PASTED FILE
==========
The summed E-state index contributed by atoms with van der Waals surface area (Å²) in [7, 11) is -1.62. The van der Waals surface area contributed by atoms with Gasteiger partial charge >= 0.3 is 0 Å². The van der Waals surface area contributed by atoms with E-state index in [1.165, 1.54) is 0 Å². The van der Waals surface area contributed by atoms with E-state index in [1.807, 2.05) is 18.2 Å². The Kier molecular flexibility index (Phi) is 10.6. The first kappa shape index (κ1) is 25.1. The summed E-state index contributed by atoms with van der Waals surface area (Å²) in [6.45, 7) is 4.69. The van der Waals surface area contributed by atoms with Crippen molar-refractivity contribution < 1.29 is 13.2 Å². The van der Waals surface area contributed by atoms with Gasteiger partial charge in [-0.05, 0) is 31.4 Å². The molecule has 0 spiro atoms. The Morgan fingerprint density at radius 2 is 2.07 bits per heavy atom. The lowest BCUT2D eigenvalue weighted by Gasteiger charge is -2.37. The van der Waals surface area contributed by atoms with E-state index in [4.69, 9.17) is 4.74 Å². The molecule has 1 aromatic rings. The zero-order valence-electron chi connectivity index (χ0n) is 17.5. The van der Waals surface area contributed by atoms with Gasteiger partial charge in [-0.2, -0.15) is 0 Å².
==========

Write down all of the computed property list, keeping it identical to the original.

The summed E-state index contributed by atoms with van der Waals surface area (Å²) in [7, 11) is -1.62. The van der Waals surface area contributed by atoms with Gasteiger partial charge >= 0.3 is 0 Å². The van der Waals surface area contributed by atoms with E-state index in [1.165, 1.54) is 0 Å². The van der Waals surface area contributed by atoms with E-state index in [1.807, 2.05) is 18.2 Å². The Kier molecular flexibility index (Phi) is 10.6. The first kappa shape index (κ1) is 25.1. The summed E-state index contributed by atoms with van der Waals surface area (Å²) in [6.45, 7) is 4.69. The van der Waals surface area contributed by atoms with Crippen molar-refractivity contribution < 1.29 is 13.2 Å². The van der Waals surface area contributed by atoms with Gasteiger partial charge in [-0.05, 0) is 31.4 Å². The molecule has 0 spiro atoms. The Morgan fingerprint density at radius 2 is 2.07 bits per heavy atom. The lowest BCUT2D eigenvalue weighted by Gasteiger charge is -2.37. The van der Waals surface area contributed by atoms with E-state index in [4.69, 9.17) is 4.74 Å². The molecule has 1 aromatic rings. The zero-order valence-electron chi connectivity index (χ0n) is 17.5. The van der Waals surface area contributed by atoms with Gasteiger partial charge in [-0.2, -0.15) is 0 Å².